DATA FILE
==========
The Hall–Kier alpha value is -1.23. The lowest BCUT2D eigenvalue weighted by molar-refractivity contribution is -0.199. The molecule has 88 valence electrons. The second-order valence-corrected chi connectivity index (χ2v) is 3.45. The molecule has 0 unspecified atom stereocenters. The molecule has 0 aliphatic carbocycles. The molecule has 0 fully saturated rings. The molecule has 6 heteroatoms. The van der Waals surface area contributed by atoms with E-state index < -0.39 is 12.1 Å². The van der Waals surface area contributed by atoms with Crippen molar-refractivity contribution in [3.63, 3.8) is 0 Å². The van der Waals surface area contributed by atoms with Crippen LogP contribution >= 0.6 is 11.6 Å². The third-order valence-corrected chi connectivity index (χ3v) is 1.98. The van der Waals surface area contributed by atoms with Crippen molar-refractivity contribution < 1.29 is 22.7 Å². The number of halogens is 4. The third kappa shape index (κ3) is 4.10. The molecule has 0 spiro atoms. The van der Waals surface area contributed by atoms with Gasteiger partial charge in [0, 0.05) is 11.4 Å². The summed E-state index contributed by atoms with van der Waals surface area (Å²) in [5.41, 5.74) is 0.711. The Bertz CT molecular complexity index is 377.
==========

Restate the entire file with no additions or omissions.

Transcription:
The Hall–Kier alpha value is -1.23. The lowest BCUT2D eigenvalue weighted by molar-refractivity contribution is -0.199. The molecule has 88 valence electrons. The second-order valence-corrected chi connectivity index (χ2v) is 3.45. The molecule has 0 unspecified atom stereocenters. The molecule has 0 aliphatic carbocycles. The molecule has 0 fully saturated rings. The molecule has 6 heteroatoms. The van der Waals surface area contributed by atoms with E-state index < -0.39 is 12.1 Å². The van der Waals surface area contributed by atoms with Crippen molar-refractivity contribution in [3.63, 3.8) is 0 Å². The van der Waals surface area contributed by atoms with Crippen LogP contribution >= 0.6 is 11.6 Å². The third-order valence-corrected chi connectivity index (χ3v) is 1.98. The van der Waals surface area contributed by atoms with Crippen molar-refractivity contribution < 1.29 is 22.7 Å². The number of halogens is 4. The third kappa shape index (κ3) is 4.10. The molecule has 0 spiro atoms. The van der Waals surface area contributed by atoms with Gasteiger partial charge in [0, 0.05) is 11.4 Å². The summed E-state index contributed by atoms with van der Waals surface area (Å²) in [5.41, 5.74) is 0.711. The Bertz CT molecular complexity index is 377.